Retouching

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Reworking small areas of a painting or photographic negative usually to cover damage or to mask unwanted features.[1]

Basics of painting retouching[edit | edit source]

The preservation of paintings commonly involves the reintegration of missing or damaged paint films to a state consistent with the remaining original. Retouching is not, in itself, a creative process but an act of problem solving to obtain an appropriate result through patience, informed decision making, and excellent color matching skills. This term can also be considered a synonym for inpainting.

The original painting film must be respected and neither altered nor concealed from view. Retouching must be preformed as objectively as possible with no attempt to misrepresent the artist's intent, conceptual, and physical characteristics of the painting.[2]

Is important that any given retouching are:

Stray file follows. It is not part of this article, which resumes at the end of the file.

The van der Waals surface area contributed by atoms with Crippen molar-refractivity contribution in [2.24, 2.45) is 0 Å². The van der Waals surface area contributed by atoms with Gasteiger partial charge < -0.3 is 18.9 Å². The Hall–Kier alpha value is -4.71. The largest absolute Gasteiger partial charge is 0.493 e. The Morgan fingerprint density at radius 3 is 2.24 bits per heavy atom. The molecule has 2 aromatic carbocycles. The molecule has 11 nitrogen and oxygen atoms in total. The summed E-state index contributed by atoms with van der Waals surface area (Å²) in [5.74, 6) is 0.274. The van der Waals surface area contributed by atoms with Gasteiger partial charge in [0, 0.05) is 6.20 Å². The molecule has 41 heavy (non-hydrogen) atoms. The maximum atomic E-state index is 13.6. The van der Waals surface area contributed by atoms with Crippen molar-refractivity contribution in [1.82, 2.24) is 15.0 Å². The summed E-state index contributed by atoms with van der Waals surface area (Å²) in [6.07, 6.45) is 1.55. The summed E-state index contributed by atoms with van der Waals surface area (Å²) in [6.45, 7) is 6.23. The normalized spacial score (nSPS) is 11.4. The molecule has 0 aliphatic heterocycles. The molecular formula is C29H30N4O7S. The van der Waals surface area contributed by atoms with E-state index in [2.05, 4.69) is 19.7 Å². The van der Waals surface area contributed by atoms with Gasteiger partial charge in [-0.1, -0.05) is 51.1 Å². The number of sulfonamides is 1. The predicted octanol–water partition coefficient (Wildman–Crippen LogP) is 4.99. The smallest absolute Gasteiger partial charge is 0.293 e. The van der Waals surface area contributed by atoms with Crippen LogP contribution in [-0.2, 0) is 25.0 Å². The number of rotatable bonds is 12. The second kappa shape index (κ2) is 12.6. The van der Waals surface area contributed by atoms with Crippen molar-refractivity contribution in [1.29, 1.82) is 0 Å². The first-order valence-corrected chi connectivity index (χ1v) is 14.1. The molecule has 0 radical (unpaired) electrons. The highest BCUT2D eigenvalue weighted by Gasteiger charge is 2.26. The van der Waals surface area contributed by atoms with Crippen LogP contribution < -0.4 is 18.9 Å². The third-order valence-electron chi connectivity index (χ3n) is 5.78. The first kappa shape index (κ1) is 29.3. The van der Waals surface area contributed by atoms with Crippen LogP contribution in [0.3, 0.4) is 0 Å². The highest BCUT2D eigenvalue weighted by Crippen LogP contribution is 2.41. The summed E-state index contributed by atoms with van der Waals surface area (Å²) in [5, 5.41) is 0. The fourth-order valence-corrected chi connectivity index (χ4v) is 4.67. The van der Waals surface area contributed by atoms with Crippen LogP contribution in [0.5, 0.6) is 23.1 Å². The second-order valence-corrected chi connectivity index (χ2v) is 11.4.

• Inert towards the remaining original.
  • Removable from the remaining original at any given time without harming.
  • Stable and likely to alter as little as possible overtime to ensure maximum duration of the restoration, minimizing exposure to potential damage or swelling of the painting film through solvent action when the retouching is removed in the future.

To make the products or retouching reversible a thin layer of varnish is layered over the original paint to allow for easy removal. This also prevents the damage of the original paint in the event of removal. <ref "http://www.paintingconservation.co.uk/retouching/".</ref>

Related Terms[edit | edit source]

inpainting, overpainting

Translation[edit | edit source]

English retouching
Dutch retoucheren
Spanish retocando
Portuguese retocada
Italian ritocco
German Retusche
Russian ретуширование
Arabic إعادة لمس
Chinese (Traditional) 補彩

References[edit | edit source]

  1. Retouching. (n.d.). Retrieved from: http://www.getty.edu/vow/AATFullDisplay?find=retouching&logic=AND¬e=&english=N&prev_page=1&subjectid=300136723
  2. Stoner, J., & Rushfield, R. (2012). The Imitative Retouching of Easel Paintings. In The Conservation of Easel Paintings (pp. 607-634). Abingdon, Oxon England: Routledge.